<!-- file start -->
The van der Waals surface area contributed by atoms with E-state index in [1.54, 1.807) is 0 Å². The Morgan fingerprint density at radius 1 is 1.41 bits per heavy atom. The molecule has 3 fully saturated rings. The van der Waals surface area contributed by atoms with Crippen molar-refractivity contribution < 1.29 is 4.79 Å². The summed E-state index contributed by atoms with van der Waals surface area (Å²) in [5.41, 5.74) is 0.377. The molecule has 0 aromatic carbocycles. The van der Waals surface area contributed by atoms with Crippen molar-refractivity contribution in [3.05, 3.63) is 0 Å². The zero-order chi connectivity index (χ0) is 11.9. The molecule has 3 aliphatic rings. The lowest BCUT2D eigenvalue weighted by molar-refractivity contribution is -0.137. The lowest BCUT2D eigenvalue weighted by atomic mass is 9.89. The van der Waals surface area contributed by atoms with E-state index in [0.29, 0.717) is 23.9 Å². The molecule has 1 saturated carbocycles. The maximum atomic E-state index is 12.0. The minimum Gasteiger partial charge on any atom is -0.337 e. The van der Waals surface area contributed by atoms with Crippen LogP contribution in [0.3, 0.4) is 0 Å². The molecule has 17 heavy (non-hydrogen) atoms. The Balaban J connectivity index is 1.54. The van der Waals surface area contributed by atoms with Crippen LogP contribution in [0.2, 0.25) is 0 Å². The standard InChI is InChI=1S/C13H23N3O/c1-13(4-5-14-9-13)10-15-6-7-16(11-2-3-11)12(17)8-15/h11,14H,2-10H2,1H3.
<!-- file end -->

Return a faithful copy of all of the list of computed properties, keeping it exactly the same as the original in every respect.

The van der Waals surface area contributed by atoms with E-state index in [1.54, 1.807) is 0 Å². The Morgan fingerprint density at radius 1 is 1.41 bits per heavy atom. The molecule has 3 fully saturated rings. The van der Waals surface area contributed by atoms with Crippen molar-refractivity contribution < 1.29 is 4.79 Å². The summed E-state index contributed by atoms with van der Waals surface area (Å²) in [5.41, 5.74) is 0.377. The molecule has 0 aromatic carbocycles. The van der Waals surface area contributed by atoms with Crippen molar-refractivity contribution in [3.05, 3.63) is 0 Å². The zero-order chi connectivity index (χ0) is 11.9. The molecule has 3 aliphatic rings. The lowest BCUT2D eigenvalue weighted by molar-refractivity contribution is -0.137. The lowest BCUT2D eigenvalue weighted by atomic mass is 9.89. The van der Waals surface area contributed by atoms with E-state index in [0.29, 0.717) is 23.9 Å². The molecule has 1 saturated carbocycles. The maximum atomic E-state index is 12.0. The minimum Gasteiger partial charge on any atom is -0.337 e. The van der Waals surface area contributed by atoms with Crippen LogP contribution in [0.3, 0.4) is 0 Å². The molecule has 17 heavy (non-hydrogen) atoms. The Balaban J connectivity index is 1.54. The van der Waals surface area contributed by atoms with Crippen LogP contribution in [0.2, 0.25) is 0 Å². The standard InChI is InChI=1S/C13H23N3O/c1-13(4-5-14-9-13)10-15-6-7-16(11-2-3-11)12(17)8-15/h11,14H,2-10H2,1H3.